(Named after Camille Arambourg).
Named By: Lev Nesov et al. - 1987.
Synonyms: Titanopteryx (preoccupied by an fly in 1934).
Classification: Chordata, Reptilia, Pterosauria, Pterodactyloidea, Azhdarchidae.
Species: A. philadelphiae (type).
Size: Uncertain due to incomplete fossil material, but estimates range from 7 to 13 meter wingspan. The lower estimates are more generally accepted today.
Known locations: Jordan - Phosphorite Unit Formation.
Time period: Maastrichtian of the Cretaceous.
Fossil representation: Cervical vertebra.
much of the early part of its scientific life the pterosaur Arambourgiania
as Titanopteryx, however in 1987 Lev Nesov
was made aware that
the genus name was already being used by a fly. Under ICZN rules,
no two animals may share the same genus name. Nesov renamed the
specimen Arambourgiania in honour of Camille
Arambourg, who in
1954 was the first person to realise that the holotype specimen
belonged to a pterosaur. However Arambourg was still wrong in that he
thought the bone was a wing metacarpal. It would not be until 1975
that the bone would be correctly identified as a cervical vertebra by
Douglas A. Lawson.
When the holotype was rediscovered in the late 1990's a more thorough investigation was carried out by David Martill and Eberhard Frey, who had attempted to find the holotype in back in 1995 but to no avail. It was not until 1996 that they learned the holotype specimen had been sold in 1969 and was subsequently donated to the University of Jordan in 1973. Almost immediately it was realised that the vertebra was not complete and was missing the end from the posterior (rear portion). Taking this into account, they came up with an estimated length of seventy-eight centimetres. They also interpreted the position as the fifth neck vertebra. In order to get an idea of its size, Arambourgiania was then compared to the giant pterosaur Quetzalcoatlus.
The neck vertebra of Arambourgiania was seventy-eight centimetres long compared to sixty-six centimetres of the same vertebra for Quetzalcoatlus. This produced a scale ratio of 1.18 which was then used to enlarge Quetzalcoatlus to gauge an estimated wingspan. The result was an estimated wingspan approaching thirteen meters across for Arambourgiania. However further studies for the total size of Arambourgiania have since been carried out, most of them revealing smaller wingspans that reduce down to the seven metre mark. Unfortunately unless more fossil material can be discovered for Arambourgiania, the only way to gauge its size is to guess by comparing it to other pterosaurs which in itself can be a problematic method of reconstruction since this depends upon two seperate creatures being similar to one another.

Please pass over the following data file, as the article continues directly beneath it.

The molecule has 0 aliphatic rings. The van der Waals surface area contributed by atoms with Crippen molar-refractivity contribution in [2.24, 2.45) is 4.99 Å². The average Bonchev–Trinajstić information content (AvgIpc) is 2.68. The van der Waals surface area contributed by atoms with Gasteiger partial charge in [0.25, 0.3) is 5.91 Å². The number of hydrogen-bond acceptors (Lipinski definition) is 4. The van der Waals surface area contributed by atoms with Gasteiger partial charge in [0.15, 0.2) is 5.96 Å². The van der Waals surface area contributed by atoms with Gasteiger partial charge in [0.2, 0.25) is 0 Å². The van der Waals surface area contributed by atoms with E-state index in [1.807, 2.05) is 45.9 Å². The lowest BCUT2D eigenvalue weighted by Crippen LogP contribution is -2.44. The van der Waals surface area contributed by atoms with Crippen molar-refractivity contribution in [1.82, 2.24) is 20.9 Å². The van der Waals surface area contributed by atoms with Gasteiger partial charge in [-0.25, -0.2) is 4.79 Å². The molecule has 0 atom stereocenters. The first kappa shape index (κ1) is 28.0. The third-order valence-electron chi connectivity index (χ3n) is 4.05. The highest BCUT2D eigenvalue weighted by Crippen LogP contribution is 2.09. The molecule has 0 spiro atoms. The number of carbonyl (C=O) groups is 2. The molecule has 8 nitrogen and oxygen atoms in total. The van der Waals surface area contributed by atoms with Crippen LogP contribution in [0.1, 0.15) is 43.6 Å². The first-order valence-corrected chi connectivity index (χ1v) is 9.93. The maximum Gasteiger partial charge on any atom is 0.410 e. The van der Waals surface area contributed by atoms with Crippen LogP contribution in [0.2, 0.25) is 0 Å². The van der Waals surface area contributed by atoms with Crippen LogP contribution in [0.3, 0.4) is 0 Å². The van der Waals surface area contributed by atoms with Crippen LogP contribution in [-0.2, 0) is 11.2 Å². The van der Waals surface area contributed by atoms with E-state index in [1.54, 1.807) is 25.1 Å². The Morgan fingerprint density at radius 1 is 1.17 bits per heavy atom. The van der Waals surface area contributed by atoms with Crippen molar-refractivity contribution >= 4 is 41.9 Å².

- Titanopteryx philadelphiae nov. gen., nov. sp. Ptérosaurien géant [Titanopteryx philadelphiae nov. gen., nov. sp. Giant pterosaurian]. - Contributions à la Stratigraphie et à la Paléontologie du Crétacé et du Nummulitique de la Marge NW de la Péninsule Arabique. Notes et Mémoires du Moyen Orient 7:229-234. - C. Arambourg - 1959.
- A reappraisal of Arambourgiania (Pterosauria, Pterodactyloidea): One of the world's largest flying animals. - N.Jb.Geol.Paläont.Abh., 199(2): 221-247. - E. Frey & D. M. Martill - 1996.
- Arambourgiania philadelphiae: giant wings in small halls. - The Geological Curator, 6(8): 305-313. - L. Steel, D.M. Martill., J. Kirk, A. Anders, R.F. Loveridge, E. Frey & J.G. Martin - 1997.
- Discovery of the holotype of the giant pterosaur Titanopteryx philadelphiae Arambourg 1959, and the status of Arambourgiania and Quetzalcoatlus. - Neues Jahrbuch fur Geologie und Paläontologie, Abh. 207(1): 57-76. - D. M. Martill, E. Frey, R. M. Sadaqah & H. N. Khoury - 1998.
- A cervical vertebra of Arambourgiania philadelphiae (Pterosauria, Azhdarchidae) from the Late Campanian micaceous facies of the Coon Creek Formation in McNairy County, Tennessee, USA. - Bulletin Alabama Museum Natural History 33:94–103. - T. Lynn Harrell Jr, Michael A. Gibson & Wann langston Jr. - 2016.
- Topotype specimens probably attributable to the giant azhdarchid pterosaur Arambourgiania philadelphiae (Arambourg 1959). - Geological Society, London, Special Publications. 455 (1): 159–169. - David M. Martill & Markus Moser - 2018.